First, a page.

I've never worried about what Jamie mentions above about checking for the AJAX request server side because I don't use GET requests, only POST except for the case when I expect to receive HTML that will be injected into the DOM (extremely rare). However, I will keep his suggestion in mind for the next time, as I feel it is a good point if you are using a GET. Almost always, though, I return JSON.

I also like to include a token with my AJAX posts so that I can use the same function to return JSON objects or return an HTML view if the token isn't there (i.e. user-submitted).

Edit: although now that I saw the link to Michael Wales' Request library, I will be trying that.

El Forum

[eluser]Jamie Rumbelow[/eluser]
Another thing to remember is that the browser will cache your requests - you must remember to avoid this if your content changes frequently.

By adding a random hash to the end of your url, javascript side, you can prevent caching.

El Forum

[eluser]RESPECT[/eluser]
Thanks for the great response guysSmile really helpful!

Another quick question, is it really that important to make the site function without javascript? saying its all ajax based. Facebook for example doesn't even attempt to make the site work if javascript is disabled, if a large site like facebook with millions of users is so successful and a little warning isn't even offered to the user then is it really important for smaller sites to offer a non-javascript solution?? Javascript's roughly enabled on 98% of all browsers now-a-day so is there much need for it? Would it be acceptable to give the user a warning inside a <noscript> tag? And sorry I know this discussion almost falls into the category of offering support for old decrepit browsers...*cough*IE*cough*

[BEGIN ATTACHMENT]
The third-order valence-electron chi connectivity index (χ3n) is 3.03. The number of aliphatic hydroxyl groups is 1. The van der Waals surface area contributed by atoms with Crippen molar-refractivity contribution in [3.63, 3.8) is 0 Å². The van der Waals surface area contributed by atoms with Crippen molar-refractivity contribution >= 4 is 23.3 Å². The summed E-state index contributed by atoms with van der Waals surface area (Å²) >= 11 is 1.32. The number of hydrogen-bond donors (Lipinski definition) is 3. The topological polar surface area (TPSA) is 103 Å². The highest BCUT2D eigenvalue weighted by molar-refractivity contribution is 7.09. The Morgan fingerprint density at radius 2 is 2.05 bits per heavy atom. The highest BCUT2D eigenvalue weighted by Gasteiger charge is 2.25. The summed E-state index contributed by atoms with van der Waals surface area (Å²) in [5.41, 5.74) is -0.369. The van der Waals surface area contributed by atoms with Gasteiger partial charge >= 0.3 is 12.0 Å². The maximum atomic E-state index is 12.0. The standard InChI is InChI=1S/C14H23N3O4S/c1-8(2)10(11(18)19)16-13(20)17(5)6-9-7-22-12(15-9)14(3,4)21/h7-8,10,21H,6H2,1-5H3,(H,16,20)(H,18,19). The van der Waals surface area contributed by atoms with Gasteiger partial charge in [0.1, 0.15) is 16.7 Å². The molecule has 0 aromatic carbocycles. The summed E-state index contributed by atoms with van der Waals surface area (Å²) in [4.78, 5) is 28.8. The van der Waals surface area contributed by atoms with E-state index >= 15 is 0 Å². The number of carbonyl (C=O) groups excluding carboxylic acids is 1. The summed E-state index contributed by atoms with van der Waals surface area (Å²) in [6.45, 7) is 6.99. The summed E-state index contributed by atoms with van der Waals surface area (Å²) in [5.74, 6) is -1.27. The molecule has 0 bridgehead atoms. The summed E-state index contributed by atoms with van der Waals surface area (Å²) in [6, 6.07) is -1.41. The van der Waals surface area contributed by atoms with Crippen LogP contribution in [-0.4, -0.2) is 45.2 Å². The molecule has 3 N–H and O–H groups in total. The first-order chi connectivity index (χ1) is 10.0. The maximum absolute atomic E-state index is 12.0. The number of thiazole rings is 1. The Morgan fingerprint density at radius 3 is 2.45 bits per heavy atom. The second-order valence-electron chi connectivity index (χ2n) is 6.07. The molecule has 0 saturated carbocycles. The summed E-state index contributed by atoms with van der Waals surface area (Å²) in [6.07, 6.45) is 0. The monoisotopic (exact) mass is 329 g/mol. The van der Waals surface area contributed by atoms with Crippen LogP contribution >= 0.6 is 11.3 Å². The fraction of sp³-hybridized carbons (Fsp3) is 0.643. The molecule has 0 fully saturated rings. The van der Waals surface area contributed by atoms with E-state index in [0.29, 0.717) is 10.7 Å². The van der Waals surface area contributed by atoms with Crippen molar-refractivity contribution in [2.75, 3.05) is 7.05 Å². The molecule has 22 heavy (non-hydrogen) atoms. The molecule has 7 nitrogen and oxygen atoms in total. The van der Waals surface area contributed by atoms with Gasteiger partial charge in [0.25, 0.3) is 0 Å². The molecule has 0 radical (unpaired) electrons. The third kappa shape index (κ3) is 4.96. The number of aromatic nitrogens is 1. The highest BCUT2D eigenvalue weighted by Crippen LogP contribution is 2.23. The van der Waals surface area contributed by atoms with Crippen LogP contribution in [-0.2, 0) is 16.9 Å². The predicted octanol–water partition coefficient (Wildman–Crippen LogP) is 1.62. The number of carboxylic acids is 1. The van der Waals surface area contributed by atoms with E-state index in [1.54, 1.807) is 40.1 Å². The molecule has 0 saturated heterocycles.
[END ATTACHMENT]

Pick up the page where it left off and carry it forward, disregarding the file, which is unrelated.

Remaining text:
Thanks, Respect

El Forum

[eluser]Nick Husher[/eluser]
It depends on our audience; if you're building for a very broad audience (impared users, users operating from behind strict corporate firewalls, the paranoid linux dorks, and grandmas running Netscape 4.1), you should be eating and drinking progressive enhancement. If 98% is good enough for you, go the Facebook route.

I'm of the opinion, by the way, that Facebook can largely get away with forcing their users to use JS because their user base trends toward the young, who tend to be both tech-savvy and tend to be fairly casual with the potential security risks involved with web technologies. Users who know what javascript is, and have a problem with it, wouldn't be interested in having a Facebook presence anyway.

Quote:It’s also a good idea not to add AJAX stuff to an element that doesn’t have a click event natively. Things like divs, h1s and spans arn’t clickable, and thus arn’t clickable by programs like screen readers.

I disagree: WAI-ARIA indicates that an appropriate role attribute should be sufficient to trigger screen readers. Then it's up to you to write the necessary keyboard navigation. As a shameless plug for my favorite JS library, YUI now has plugins that make many of its widgets WAI-ARIA-complaint, which if you're into that kind of thing, is a huge amount of work done for you, right out of the box.

The way I've been doing it lately is to develop one or more modules (in YUI, but other libraries have similar design patterns) and load them all in as I need them with the YUILoader function, which inserts them into the DOM tree after the basic document has finished downloading. The advantages of this is that it immediately displays the document information to the user while deferring complex and time-expensive UI loading. You can do some basic javascript style manipulation to show controls as they've finished loading and update the user on the progress of the enhanced UI effects.

The disadvantages of this are an increased code overhead--I have to load the loader and define my modules to insert the code on the page--and a longer lag time before enhanced controls become active.